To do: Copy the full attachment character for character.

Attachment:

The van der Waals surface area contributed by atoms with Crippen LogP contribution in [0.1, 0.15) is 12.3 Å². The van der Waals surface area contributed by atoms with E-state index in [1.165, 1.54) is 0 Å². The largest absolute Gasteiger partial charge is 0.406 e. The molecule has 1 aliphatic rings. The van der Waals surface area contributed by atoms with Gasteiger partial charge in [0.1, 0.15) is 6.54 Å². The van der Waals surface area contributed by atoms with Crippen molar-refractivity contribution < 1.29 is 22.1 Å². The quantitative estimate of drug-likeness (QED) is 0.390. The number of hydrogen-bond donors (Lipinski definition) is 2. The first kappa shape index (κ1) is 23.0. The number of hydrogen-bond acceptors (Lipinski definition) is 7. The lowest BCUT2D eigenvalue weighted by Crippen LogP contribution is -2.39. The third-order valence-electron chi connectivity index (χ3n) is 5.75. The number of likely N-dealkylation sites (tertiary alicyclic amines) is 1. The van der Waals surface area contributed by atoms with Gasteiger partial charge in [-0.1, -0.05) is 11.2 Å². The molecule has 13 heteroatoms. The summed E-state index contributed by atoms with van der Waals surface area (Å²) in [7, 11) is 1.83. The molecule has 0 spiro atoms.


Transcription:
The van der Waals surface area contributed by atoms with Crippen LogP contribution in [0.1, 0.15) is 12.3 Å². The van der Waals surface area contributed by atoms with E-state index in [1.165, 1.54) is 0 Å². The largest absolute Gasteiger partial charge is 0.406 e. The molecule has 1 aliphatic rings. The van der Waals surface area contributed by atoms with Gasteiger partial charge in [0.1, 0.15) is 6.54 Å². The van der Waals surface area contributed by atoms with Crippen molar-refractivity contribution < 1.29 is 22.1 Å². The quantitative estimate of drug-likeness (QED) is 0.390. The number of hydrogen-bond donors (Lipinski definition) is 2. The first kappa shape index (κ1) is 23.0. The number of hydrogen-bond acceptors (Lipinski definition) is 7. The lowest BCUT2D eigenvalue weighted by Crippen LogP contribution is -2.39. The third-order valence-electron chi connectivity index (χ3n) is 5.75. The number of likely N-dealkylation sites (tertiary alicyclic amines) is 1. The van der Waals surface area contributed by atoms with Gasteiger partial charge in [-0.1, -0.05) is 11.2 Å². The molecule has 13 heteroatoms. The summed E-state index contributed by atoms with van der Waals surface area (Å²) in [7, 11) is 1.83. The molecule has 0 spiro atoms.